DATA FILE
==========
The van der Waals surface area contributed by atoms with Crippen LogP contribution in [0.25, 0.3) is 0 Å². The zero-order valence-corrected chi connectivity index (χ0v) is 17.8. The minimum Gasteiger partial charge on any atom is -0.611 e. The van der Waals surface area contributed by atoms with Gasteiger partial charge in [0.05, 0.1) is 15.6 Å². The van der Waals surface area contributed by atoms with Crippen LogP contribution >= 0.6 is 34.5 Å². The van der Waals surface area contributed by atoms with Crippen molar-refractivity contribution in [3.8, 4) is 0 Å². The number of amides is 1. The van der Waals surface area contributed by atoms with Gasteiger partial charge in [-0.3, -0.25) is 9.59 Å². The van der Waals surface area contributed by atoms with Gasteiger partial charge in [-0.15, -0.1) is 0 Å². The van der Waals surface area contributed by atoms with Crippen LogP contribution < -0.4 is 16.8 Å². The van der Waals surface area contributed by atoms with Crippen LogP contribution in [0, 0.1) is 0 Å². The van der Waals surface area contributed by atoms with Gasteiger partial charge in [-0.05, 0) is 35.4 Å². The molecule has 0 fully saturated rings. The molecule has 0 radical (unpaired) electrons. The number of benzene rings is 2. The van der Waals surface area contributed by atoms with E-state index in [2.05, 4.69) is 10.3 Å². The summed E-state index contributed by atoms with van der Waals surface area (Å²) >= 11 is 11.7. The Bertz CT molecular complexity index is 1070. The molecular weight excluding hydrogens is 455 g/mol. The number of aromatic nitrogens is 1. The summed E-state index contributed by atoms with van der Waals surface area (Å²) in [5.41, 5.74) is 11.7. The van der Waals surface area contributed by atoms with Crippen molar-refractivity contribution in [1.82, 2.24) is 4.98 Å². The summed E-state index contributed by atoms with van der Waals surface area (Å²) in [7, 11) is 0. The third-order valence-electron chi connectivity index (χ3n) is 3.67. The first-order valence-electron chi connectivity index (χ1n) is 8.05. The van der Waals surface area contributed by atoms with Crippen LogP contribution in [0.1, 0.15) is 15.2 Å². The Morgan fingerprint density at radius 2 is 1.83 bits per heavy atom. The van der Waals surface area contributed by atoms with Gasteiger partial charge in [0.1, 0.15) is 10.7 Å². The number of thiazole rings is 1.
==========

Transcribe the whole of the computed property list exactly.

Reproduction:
The van der Waals surface area contributed by atoms with Crippen LogP contribution in [0.25, 0.3) is 0 Å². The zero-order valence-corrected chi connectivity index (χ0v) is 17.8. The minimum Gasteiger partial charge on any atom is -0.611 e. The van der Waals surface area contributed by atoms with Gasteiger partial charge in [0.05, 0.1) is 15.6 Å². The van der Waals surface area contributed by atoms with Crippen LogP contribution >= 0.6 is 34.5 Å². The van der Waals surface area contributed by atoms with Crippen molar-refractivity contribution in [3.8, 4) is 0 Å². The number of amides is 1. The van der Waals surface area contributed by atoms with Gasteiger partial charge in [-0.3, -0.25) is 9.59 Å². The van der Waals surface area contributed by atoms with Gasteiger partial charge in [-0.15, -0.1) is 0 Å². The van der Waals surface area contributed by atoms with Crippen LogP contribution < -0.4 is 16.8 Å². The van der Waals surface area contributed by atoms with Crippen LogP contribution in [0, 0.1) is 0 Å². The van der Waals surface area contributed by atoms with Gasteiger partial charge in [-0.05, 0) is 35.4 Å². The molecule has 0 fully saturated rings. The molecule has 0 radical (unpaired) electrons. The number of benzene rings is 2. The van der Waals surface area contributed by atoms with E-state index in [2.05, 4.69) is 10.3 Å². The summed E-state index contributed by atoms with van der Waals surface area (Å²) >= 11 is 11.7. The Bertz CT molecular complexity index is 1070. The molecular weight excluding hydrogens is 455 g/mol. The number of aromatic nitrogens is 1. The summed E-state index contributed by atoms with van der Waals surface area (Å²) in [5.41, 5.74) is 11.7. The van der Waals surface area contributed by atoms with Crippen molar-refractivity contribution in [1.82, 2.24) is 4.98 Å². The summed E-state index contributed by atoms with van der Waals surface area (Å²) in [7, 11) is 0. The third-order valence-electron chi connectivity index (χ3n) is 3.67. The first-order valence-electron chi connectivity index (χ1n) is 8.05. The van der Waals surface area contributed by atoms with Crippen LogP contribution in [0.1, 0.15) is 15.2 Å². The Morgan fingerprint density at radius 2 is 1.83 bits per heavy atom. The van der Waals surface area contributed by atoms with Gasteiger partial charge in [0.1, 0.15) is 10.7 Å². The number of thiazole rings is 1.